So get on it: you’ve got less than a week to put a smile on your butt’s face before Valentine’s Day.

About Eric Olsen

  • sal m

    there’s nothing inherently bad about squats…the problem is that too many people do them incorrectly which leads to some injuries…another problem is that most people have weak lower backs and abdominals which makes it tough to perform squats properly. also, people focus on adding weight to the squat which leads to potential injury.

    at my facility we have people of all ages – up to 90 years young – and ability levels performing squats. the key is to have clients follow a progression that allows them to strengthen themselves in preparation for squatting.

    there’s nothing wrong with lunges and step ups, but there are technique issues to be aware of so as to avoid injury. a 15 inch step up box is too high for a beginner and for people under 6 feet tall…the rule of thumb with the step up – especially if carrying weights – is that the knee should be no higher than the hip when that foot is up on the box.

    the other reason people don’t like squats is that they are hard to do, but proper instruction and guidance can get even the most recalcitrant lifter to peform squats properly and without discomfort.

    the squat is the granddaddy of all lifts and to truly get the most our of your workout, you need to squat properly. even if you can’t handle anything more than body weight squats, this exercise will do more for your bod than any other exercise.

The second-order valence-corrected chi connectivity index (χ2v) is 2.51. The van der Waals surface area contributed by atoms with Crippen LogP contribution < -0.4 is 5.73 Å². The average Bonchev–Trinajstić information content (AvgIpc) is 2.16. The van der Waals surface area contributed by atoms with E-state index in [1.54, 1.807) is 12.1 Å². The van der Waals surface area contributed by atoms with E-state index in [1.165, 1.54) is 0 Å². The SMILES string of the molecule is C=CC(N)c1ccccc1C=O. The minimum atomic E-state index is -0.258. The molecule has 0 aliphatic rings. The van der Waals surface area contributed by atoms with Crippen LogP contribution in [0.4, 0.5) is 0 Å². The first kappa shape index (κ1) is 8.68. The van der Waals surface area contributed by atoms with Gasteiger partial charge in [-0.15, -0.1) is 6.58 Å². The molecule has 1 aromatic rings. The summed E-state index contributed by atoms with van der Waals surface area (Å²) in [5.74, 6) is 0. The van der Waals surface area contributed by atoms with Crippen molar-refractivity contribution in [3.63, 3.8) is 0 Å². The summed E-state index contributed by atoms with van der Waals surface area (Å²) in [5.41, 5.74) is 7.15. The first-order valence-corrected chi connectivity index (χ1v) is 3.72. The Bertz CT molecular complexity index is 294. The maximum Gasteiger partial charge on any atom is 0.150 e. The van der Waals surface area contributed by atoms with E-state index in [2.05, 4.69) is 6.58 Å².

• http://w6daily.winn.com/ Phillip Winn

    Sal, did you read the article?

    “The results of this research showed that several of the exercises were as effective as the traditional squat at targeting the gluteal muscles,” said Cedric X. Bryant, Ph.D. and Chief Exercise Physiologist for ACE.

    I hear you saying “to truly get the most our of your workout, you need to squat properly,” and I wonder what that’s based on? Have you conducted any research that compares the effectiveness of squats vs the exercises described in the article?

  • http://- o

    Yay! A firm butt is on the horizon!

  • Eric Olsen

    yes, keep your eyes to the horizon

    Sal, no one is disputing the primacy of squats, but especially if you exercise on your own, there are a lot of people who just can’t won’t do them. I wear a belt, do them right, and with any weight at all it STILL causes me discomfort in my lower back.

    So the point of this is you can still get a thorough lower midsection workout without doing squats and these were the exercises they found most effective.

  • name

    what you eat, says what ur but looks like, eat well and jog for a healthy @55, at least walkj if ur older

  • damon

    Has anyone ever seen a really strong olympic lifter or powerlifer using Quadruped Hip Extensions as a training tool to squat 600 lbs? Neither have I. And you don’t need to wear a belt all the time either. If you wear them to much they weaken you because instead of getting stronger abs and lower back muscles they get weaker because the belt doesn’t allow your stabilizer muscles to get stronger.